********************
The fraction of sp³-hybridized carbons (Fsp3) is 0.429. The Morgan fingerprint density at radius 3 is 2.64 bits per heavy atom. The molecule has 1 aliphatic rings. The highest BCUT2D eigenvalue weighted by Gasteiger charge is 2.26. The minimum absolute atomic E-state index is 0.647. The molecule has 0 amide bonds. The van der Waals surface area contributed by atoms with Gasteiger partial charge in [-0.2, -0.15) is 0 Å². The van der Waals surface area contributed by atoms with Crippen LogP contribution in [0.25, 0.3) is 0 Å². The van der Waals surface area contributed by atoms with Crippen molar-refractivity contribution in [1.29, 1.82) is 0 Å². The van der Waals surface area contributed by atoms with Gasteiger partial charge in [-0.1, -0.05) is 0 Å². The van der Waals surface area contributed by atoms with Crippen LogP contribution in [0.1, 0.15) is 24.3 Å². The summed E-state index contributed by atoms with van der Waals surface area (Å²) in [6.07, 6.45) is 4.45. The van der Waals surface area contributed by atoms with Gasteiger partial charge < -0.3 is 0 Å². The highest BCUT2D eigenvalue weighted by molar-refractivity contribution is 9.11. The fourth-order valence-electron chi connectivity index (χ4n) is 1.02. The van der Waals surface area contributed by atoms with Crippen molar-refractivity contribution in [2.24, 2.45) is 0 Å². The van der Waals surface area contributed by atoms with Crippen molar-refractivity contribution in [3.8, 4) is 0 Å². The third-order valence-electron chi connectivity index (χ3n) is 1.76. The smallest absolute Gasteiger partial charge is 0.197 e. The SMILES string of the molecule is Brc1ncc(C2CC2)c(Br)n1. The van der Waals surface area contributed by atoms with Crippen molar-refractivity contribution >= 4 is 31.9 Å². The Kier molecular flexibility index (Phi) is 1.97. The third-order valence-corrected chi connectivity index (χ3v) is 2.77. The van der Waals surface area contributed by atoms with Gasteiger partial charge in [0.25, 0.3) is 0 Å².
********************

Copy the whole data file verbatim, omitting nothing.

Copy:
The fraction of sp³-hybridized carbons (Fsp3) is 0.429. The Morgan fingerprint density at radius 3 is 2.64 bits per heavy atom. The molecule has 1 aliphatic rings. The highest BCUT2D eigenvalue weighted by Gasteiger charge is 2.26. The minimum absolute atomic E-state index is 0.647. The molecule has 0 amide bonds. The van der Waals surface area contributed by atoms with Gasteiger partial charge in [-0.2, -0.15) is 0 Å². The van der Waals surface area contributed by atoms with Crippen LogP contribution in [0.25, 0.3) is 0 Å². The van der Waals surface area contributed by atoms with Crippen molar-refractivity contribution in [1.29, 1.82) is 0 Å². The van der Waals surface area contributed by atoms with Gasteiger partial charge in [-0.1, -0.05) is 0 Å². The van der Waals surface area contributed by atoms with Crippen LogP contribution in [0.1, 0.15) is 24.3 Å². The summed E-state index contributed by atoms with van der Waals surface area (Å²) in [6.07, 6.45) is 4.45. The van der Waals surface area contributed by atoms with Gasteiger partial charge < -0.3 is 0 Å². The highest BCUT2D eigenvalue weighted by molar-refractivity contribution is 9.11. The fourth-order valence-electron chi connectivity index (χ4n) is 1.02. The van der Waals surface area contributed by atoms with Crippen molar-refractivity contribution in [2.24, 2.45) is 0 Å². The van der Waals surface area contributed by atoms with Crippen molar-refractivity contribution in [3.8, 4) is 0 Å². The third-order valence-electron chi connectivity index (χ3n) is 1.76. The smallest absolute Gasteiger partial charge is 0.197 e. The SMILES string of the molecule is Brc1ncc(C2CC2)c(Br)n1. The van der Waals surface area contributed by atoms with Crippen molar-refractivity contribution >= 4 is 31.9 Å². The Kier molecular flexibility index (Phi) is 1.97. The third-order valence-corrected chi connectivity index (χ3v) is 2.77. The van der Waals surface area contributed by atoms with Gasteiger partial charge in [0.25, 0.3) is 0 Å².